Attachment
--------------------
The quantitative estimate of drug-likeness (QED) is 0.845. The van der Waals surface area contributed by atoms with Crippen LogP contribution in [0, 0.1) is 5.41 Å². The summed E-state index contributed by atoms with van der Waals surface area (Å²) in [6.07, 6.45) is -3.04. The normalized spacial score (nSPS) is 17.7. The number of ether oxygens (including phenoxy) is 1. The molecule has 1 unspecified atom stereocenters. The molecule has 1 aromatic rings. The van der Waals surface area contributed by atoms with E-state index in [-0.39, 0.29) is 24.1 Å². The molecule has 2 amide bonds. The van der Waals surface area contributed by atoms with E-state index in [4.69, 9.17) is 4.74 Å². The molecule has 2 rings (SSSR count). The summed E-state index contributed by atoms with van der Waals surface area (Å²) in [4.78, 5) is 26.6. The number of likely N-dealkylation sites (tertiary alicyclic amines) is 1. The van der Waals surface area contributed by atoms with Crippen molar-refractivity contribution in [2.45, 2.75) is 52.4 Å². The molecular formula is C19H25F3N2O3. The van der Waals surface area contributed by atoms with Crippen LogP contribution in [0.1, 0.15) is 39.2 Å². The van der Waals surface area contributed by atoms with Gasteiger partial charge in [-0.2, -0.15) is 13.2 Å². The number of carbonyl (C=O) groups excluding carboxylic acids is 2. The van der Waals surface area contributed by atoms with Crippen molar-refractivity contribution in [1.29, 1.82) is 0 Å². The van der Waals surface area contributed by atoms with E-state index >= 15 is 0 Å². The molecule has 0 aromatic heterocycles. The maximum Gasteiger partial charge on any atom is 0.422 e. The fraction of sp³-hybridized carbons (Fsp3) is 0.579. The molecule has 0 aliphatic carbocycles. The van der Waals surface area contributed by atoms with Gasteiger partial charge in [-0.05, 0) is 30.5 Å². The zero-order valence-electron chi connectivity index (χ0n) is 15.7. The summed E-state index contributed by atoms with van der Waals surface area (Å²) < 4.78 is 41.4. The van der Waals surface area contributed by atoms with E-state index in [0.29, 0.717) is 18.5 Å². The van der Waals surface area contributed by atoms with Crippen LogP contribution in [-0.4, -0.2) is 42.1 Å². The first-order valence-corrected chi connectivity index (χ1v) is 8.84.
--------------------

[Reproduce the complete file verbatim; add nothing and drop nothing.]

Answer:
The quantitative estimate of drug-likeness (QED) is 0.845. The van der Waals surface area contributed by atoms with Crippen LogP contribution in [0, 0.1) is 5.41 Å². The summed E-state index contributed by atoms with van der Waals surface area (Å²) in [6.07, 6.45) is -3.04. The normalized spacial score (nSPS) is 17.7. The number of ether oxygens (including phenoxy) is 1. The molecule has 1 unspecified atom stereocenters. The molecule has 1 aromatic rings. The van der Waals surface area contributed by atoms with E-state index in [-0.39, 0.29) is 24.1 Å². The molecule has 2 amide bonds. The van der Waals surface area contributed by atoms with E-state index in [4.69, 9.17) is 4.74 Å². The molecule has 2 rings (SSSR count). The summed E-state index contributed by atoms with van der Waals surface area (Å²) in [4.78, 5) is 26.6. The number of likely N-dealkylation sites (tertiary alicyclic amines) is 1. The van der Waals surface area contributed by atoms with Crippen molar-refractivity contribution in [2.45, 2.75) is 52.4 Å². The molecular formula is C19H25F3N2O3. The van der Waals surface area contributed by atoms with Crippen LogP contribution in [0.1, 0.15) is 39.2 Å². The van der Waals surface area contributed by atoms with Gasteiger partial charge in [-0.2, -0.15) is 13.2 Å². The number of carbonyl (C=O) groups excluding carboxylic acids is 2. The van der Waals surface area contributed by atoms with Crippen molar-refractivity contribution in [1.29, 1.82) is 0 Å². The van der Waals surface area contributed by atoms with E-state index >= 15 is 0 Å². The molecule has 0 aromatic heterocycles. The maximum Gasteiger partial charge on any atom is 0.422 e. The fraction of sp³-hybridized carbons (Fsp3) is 0.579. The molecule has 0 aliphatic carbocycles. The van der Waals surface area contributed by atoms with Gasteiger partial charge in [-0.05, 0) is 30.5 Å². The zero-order valence-electron chi connectivity index (χ0n) is 15.7. The summed E-state index contributed by atoms with van der Waals surface area (Å²) < 4.78 is 41.4. The van der Waals surface area contributed by atoms with E-state index in [0.29, 0.717) is 18.5 Å². The van der Waals surface area contributed by atoms with Crippen LogP contribution in [-0.4, -0.2) is 42.1 Å². The first-order valence-corrected chi connectivity index (χ1v) is 8.84.